The Office Is Core to Building Trust and Developing a Sustainable Leadership Model
We are still envisioning what the next iteration of the office will look and feel like to support a healthy work culture. During this state of uncertainty and constant change, many companies are faced with challenges to create an impactful return to work experience as noted in a recent paper published by our Workplace Advisory practice.
The roadblocks and opportunities to improve effective use of the office are vital to its success. In addition to core improvements to the office space, there are key leadership traits that are important to increase engagement, utilization, and provide an attractive workplace experience.
Building Trust in the Workplace: The Importance of Face-to-Face Interactions
According to research conducted by MIT’s Human Dynamics Lab, face-to-face requests of any sort are 34 times more effective than those sent by email, and a physical handshake promotes cooperation and influences negotiation outcomes for the better.
In today’s hybrid work environment, building trust between colleagues has become a challenge. Trust is the foundation of any relationship, and in the workplace, it plays a critical role in collaboration, innovation, and productivity. The question is, how can we build trust in the workplace when we are not physically present with our colleagues each day?
I recently had a great conversation on this topic with Kringle Ho, our Growth Marketing Manager at Colliers. She and I first met in Chicago last year at the CoreNet Global Summit. It was that face-to-face meeting that spurred our now weekly mentorship sessions, where we explore a wide range of topics relating to the future of work, commercial real estate, and more.
During our conversation, Kringle pointed out that trust is a fundamental element of employee engagement. When employees trust each other, they feel comfortable sharing their ideas, taking risks, and collaborating on new projects. It is the baseline of having someone’s best interests in mind that leads to innovation and productivity.
The Role of Strong Professional Networks
We also discussed the strength of the professional networks our employees develop as a critical factor in building trust in the workplace. These networks, whether formal or informal, are essential in fostering relationships and trust which lead to improved engagement and productivity.
The great resignation made it challenging to get to know the people that you rely on in a meaningful way each day. With upwards of one-third of the workforce turning over in most companies, the ability to get to know new colleagues in a purely virtual environment is strained and at times lost.
The pandemic has forced organizations to adapt and, in many cases, radically transform the way they work, adding even more complexity to building trust.
At least 70% of communication is non-verbal. Although digital platforms have helped us bridge the communication divide, they do not make up for the power of meeting in person. The office is the foundation for building trust with your employees. Businesses that prioritize developing networks and building trust between their team members will create a more positive work environment, increased employee engagement, innovation, and ultimately, business success.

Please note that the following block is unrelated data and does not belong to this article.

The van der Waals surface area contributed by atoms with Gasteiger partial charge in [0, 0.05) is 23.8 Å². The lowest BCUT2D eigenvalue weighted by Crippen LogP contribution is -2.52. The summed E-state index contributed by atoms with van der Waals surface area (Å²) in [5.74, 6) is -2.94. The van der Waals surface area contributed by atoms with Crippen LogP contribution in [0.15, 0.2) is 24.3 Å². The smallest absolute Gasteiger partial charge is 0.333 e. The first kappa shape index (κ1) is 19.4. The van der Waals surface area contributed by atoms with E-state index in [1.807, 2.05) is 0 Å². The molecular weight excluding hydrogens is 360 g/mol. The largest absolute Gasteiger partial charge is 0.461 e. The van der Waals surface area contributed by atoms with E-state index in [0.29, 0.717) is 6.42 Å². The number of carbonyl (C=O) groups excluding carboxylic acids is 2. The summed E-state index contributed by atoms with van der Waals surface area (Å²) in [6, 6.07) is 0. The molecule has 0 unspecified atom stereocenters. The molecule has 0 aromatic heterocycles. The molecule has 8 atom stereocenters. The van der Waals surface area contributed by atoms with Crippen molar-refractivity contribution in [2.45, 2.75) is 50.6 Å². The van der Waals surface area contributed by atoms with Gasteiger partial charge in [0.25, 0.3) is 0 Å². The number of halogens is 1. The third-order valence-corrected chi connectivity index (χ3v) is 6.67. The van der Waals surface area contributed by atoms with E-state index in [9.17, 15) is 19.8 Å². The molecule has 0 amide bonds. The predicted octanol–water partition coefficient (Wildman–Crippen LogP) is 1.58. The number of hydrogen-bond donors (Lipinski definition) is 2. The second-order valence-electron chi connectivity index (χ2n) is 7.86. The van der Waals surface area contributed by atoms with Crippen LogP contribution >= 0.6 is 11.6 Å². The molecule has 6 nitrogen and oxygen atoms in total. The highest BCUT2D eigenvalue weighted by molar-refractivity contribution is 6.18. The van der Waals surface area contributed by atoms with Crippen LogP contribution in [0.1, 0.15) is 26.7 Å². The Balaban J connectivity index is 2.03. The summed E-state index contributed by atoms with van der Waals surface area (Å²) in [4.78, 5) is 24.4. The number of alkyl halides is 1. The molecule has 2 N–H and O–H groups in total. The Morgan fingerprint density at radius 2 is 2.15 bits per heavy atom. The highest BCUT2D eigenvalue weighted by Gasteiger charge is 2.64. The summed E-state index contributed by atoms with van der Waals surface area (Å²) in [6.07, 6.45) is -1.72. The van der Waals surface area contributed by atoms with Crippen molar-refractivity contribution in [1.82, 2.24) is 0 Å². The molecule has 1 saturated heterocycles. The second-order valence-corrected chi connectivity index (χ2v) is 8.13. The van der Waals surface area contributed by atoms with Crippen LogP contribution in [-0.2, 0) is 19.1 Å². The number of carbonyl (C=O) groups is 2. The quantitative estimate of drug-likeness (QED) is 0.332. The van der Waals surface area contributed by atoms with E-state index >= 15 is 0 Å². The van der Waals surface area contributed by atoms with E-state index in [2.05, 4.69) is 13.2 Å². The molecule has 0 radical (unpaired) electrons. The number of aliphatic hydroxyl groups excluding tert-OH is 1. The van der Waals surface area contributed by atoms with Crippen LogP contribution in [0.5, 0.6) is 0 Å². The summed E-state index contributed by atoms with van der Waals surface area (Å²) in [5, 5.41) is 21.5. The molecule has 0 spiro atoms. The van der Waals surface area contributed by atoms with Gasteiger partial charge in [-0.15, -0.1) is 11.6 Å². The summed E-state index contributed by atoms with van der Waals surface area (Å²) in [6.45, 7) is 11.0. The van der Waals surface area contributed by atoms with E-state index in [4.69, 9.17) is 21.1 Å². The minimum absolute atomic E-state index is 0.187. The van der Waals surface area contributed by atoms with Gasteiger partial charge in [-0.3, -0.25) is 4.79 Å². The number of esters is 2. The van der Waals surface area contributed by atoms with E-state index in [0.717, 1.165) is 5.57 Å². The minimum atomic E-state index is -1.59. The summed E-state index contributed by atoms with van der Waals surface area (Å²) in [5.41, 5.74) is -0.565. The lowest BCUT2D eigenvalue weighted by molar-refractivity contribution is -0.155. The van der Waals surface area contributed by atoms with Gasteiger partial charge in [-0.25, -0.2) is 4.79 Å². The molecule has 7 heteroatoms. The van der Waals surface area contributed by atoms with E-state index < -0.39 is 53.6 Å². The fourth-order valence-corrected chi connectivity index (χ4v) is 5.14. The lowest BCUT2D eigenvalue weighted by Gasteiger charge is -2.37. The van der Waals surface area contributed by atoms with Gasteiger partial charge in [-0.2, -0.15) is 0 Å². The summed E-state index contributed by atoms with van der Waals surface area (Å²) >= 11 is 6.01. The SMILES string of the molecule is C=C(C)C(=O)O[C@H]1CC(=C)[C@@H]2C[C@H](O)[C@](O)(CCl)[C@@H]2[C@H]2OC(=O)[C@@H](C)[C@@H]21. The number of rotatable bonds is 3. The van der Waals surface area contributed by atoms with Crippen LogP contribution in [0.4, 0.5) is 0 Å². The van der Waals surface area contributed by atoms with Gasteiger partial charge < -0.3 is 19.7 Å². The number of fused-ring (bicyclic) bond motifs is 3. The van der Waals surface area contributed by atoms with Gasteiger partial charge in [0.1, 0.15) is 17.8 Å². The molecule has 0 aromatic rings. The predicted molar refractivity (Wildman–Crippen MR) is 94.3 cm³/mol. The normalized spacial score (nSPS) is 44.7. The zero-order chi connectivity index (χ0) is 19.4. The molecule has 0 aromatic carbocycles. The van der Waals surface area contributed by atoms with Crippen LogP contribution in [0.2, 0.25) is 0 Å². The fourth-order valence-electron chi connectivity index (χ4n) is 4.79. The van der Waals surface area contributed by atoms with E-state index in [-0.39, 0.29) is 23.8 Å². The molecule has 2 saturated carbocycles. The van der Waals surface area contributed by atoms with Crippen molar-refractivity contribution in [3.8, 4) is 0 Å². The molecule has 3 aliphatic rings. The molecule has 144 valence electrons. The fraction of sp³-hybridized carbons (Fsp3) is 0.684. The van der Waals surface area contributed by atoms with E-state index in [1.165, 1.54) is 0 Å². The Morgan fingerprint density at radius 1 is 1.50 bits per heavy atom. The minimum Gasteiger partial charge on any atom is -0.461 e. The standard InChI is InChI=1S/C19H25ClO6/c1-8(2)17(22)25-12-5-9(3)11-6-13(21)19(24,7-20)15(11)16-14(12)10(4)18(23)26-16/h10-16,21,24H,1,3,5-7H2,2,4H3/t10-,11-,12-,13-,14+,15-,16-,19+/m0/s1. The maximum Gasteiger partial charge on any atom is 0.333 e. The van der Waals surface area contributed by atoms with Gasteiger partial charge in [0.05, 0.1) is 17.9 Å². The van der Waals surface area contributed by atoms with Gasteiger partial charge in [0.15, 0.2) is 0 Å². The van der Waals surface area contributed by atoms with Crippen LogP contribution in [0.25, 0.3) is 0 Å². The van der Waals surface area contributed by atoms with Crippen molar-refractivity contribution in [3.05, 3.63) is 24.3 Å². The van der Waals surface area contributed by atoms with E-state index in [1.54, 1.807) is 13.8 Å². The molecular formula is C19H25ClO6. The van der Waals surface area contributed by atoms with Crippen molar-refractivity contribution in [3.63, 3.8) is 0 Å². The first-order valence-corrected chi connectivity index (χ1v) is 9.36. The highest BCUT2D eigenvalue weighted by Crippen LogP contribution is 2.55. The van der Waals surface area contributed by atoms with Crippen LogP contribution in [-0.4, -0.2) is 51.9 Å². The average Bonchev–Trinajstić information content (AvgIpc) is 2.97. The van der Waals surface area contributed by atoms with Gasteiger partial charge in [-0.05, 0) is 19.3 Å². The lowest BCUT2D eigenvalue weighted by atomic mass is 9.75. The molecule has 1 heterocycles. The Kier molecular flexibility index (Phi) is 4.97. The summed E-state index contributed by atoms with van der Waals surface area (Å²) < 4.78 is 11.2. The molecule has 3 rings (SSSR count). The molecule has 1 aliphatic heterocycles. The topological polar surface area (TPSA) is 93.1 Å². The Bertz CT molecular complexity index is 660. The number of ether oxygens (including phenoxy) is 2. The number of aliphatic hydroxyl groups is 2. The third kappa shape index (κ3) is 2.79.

The Three A’s of Leadership in a Hybrid Workplace
Kringle, also noted the importance of adapting your leadership style when developing a hybrid work environment, “My personal experience has guided me to adopt what I call a triple-A approach, a framework that relies on providing: autonomy, authority, and accountability.”
Employees want the autonomy to perform without being micromanaged, the authority to make decisions, and seek accountability for their results. Ensuring we reward and recognize employees for their accomplishments also provides motivation and encourages them to continue to work hard.
Ultimately, good leaders adapt their leadership style to ensure they are supporting an engaged workforce. The great resignation emphasized some key reasons why employees sought greener pastures to evolve their careers. Key among them was greater flexibility for work-life balance and the ability to create their own schedule between working remotely or in the office. To attract and retain the best talent, adopting a triple-A approach aligns well with the personal goals that most of the post-pandemic workforce desires.
Culture Dictates Effective Leadership
According to research by Deloitte, 82% of people believe that culture is a potential competitive advantage, and 94% of entrepreneurs and 88% of job seekers say that healthy work culture is vital for success.
Developing and cultivating a positive workplace culture is imperative to effective leadership.
The values an organization creates should be the lens through which decisions are made. A leader who gives employees the autonomy to make decisions while focusing on values as the north star to guide their choices, creates a strong framework for a transparent and collaborative environment. Leaders who consistently apply their values to their decision-making process find they are sought after by the best employees.